The box has several info sheets, etc, and then the best, spiral-bound manual I've ever seen with a graphics card. Actually 2 manuals, one is the actual manual, the other is the installation guide. Each looks big, but the installation guide is written in 8 (count 'em) languages, the manual in 2. Even so, the english portion is still the longest of any GFX board manuals I've ever seen. The installation guide is pretty good, but the only (hardware installing) illustrations are some kind of abstract'ish sketches that could be hard to follow if you're not sure what you're doing.

SoundBlaster Live! Platinum 10:55 am - Wilfred
Our local bud sent note of a new editorial at Alive!. Now it is about the speculative specifications of the Live! Platinum... EAX 3.0? A new DSP chip or an enhanced EMU10K1? Here's a snip:

The EMU10K1 would most probably be retained in the new cards, considering the claims by Creative and E-MU that there is more "hidden" power left in the EMU10K1 (see our Dave Rossum interview). Live!Ware 3 with EAX 3.0 is primed to bring more realism to the SBLive! cards and a major change in the architecture of the EMU10K1 would just make driver development a more complex issue.

Overclocking: There is a slight possibility that the EMU10K1 may be clocked higher to allow for more processing power. A higher clocked version of the EMU10K1 may require higher quality yields from the silicon fab, which leads to higher costs. Its not very likely Creative will take this option.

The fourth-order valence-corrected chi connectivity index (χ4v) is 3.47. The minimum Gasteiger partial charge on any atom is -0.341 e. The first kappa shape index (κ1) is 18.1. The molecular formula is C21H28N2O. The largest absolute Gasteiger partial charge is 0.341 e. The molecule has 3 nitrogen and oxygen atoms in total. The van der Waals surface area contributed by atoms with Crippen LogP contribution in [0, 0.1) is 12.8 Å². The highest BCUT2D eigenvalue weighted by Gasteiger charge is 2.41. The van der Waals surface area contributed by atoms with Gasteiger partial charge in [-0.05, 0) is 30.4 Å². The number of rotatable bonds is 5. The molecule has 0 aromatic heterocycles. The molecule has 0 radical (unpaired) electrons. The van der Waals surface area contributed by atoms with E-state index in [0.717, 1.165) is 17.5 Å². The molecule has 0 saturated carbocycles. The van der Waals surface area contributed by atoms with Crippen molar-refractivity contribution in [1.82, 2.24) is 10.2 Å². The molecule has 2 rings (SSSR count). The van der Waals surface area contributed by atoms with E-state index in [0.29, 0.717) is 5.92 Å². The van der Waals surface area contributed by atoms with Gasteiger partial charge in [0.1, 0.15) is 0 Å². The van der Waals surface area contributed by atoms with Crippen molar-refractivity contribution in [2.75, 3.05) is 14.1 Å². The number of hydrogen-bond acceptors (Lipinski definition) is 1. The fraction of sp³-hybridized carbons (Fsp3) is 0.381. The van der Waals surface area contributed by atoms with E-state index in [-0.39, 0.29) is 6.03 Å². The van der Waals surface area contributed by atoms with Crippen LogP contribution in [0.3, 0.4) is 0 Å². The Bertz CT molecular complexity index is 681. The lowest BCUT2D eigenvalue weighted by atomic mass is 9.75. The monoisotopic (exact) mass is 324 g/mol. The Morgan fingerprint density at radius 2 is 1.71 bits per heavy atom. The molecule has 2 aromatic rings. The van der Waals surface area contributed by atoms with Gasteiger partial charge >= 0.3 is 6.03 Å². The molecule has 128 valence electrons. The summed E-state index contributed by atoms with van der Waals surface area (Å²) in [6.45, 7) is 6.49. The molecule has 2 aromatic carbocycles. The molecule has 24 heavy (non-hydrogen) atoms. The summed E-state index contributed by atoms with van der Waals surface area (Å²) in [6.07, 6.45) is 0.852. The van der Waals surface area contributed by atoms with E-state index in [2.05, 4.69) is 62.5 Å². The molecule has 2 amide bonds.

What is possible though is a small revision of the EMU10K1 to improve certain characteristics of the DSP, for example, better DAC conversion for higher sound quality, and other enhancements which doesn't radically change the architecture of the chip (and require a re-write of the drivers).

Reviews At BxBoards 10:42 am - Wilfred
BxBoards has 2 reviews up today, you can check out their take on the Elsa Revelator 3D glasses as well as a writeup on the Elitegroup P6BXT-A+ Rev1.3b mobo (featuring both Slot-1 & PPGA connectors).

When using the glasses, I noticed that the games looked really cool. There was a true perception of depth! Racing games seemed to work very well (which are also my favorite!) For example, in NFS 3, racing with the other cars made me have more of a "feel" for the track, thus making me a little more tuned to driving. A somewhat scary incident happened to me when I turned around on the track. I saw the other cars racing towards me, and I jumped because I thought they were going to get me.

The glasses are quite effective at what they do. They are worth it, but you must keep in mind a couple of things when playing games. After about 40 minutes or so my eyes started to get sore, so it would be good to take a rest from the glasses every 40-60 minutes or so. You are going to need a monitor with a fast refresh rate so that the glasses will work properly.

x86 SMP On The Cheap 09:18 am - Sniper
We've seen numerous reviews around testing the BP6 using WinNT, FullOn3D has come up with one using Linux.

Linux has a sophisticated load-balanced scheduling for
processes and will shift them around between the CPUs to optimize system performance at realtime. This helps in
particular with software that isn't multithreaded - most of it.

nVidia Tree Demo Performance 08:38 am - Sniper
3D Hardware took the nVidia tree demo and tested it with Pentium II and Pentium !!! CPUs coupled with Millennium G400 and TNT Ultra graphics cards to see how they perform with massive polygons. I bet you want to find out too!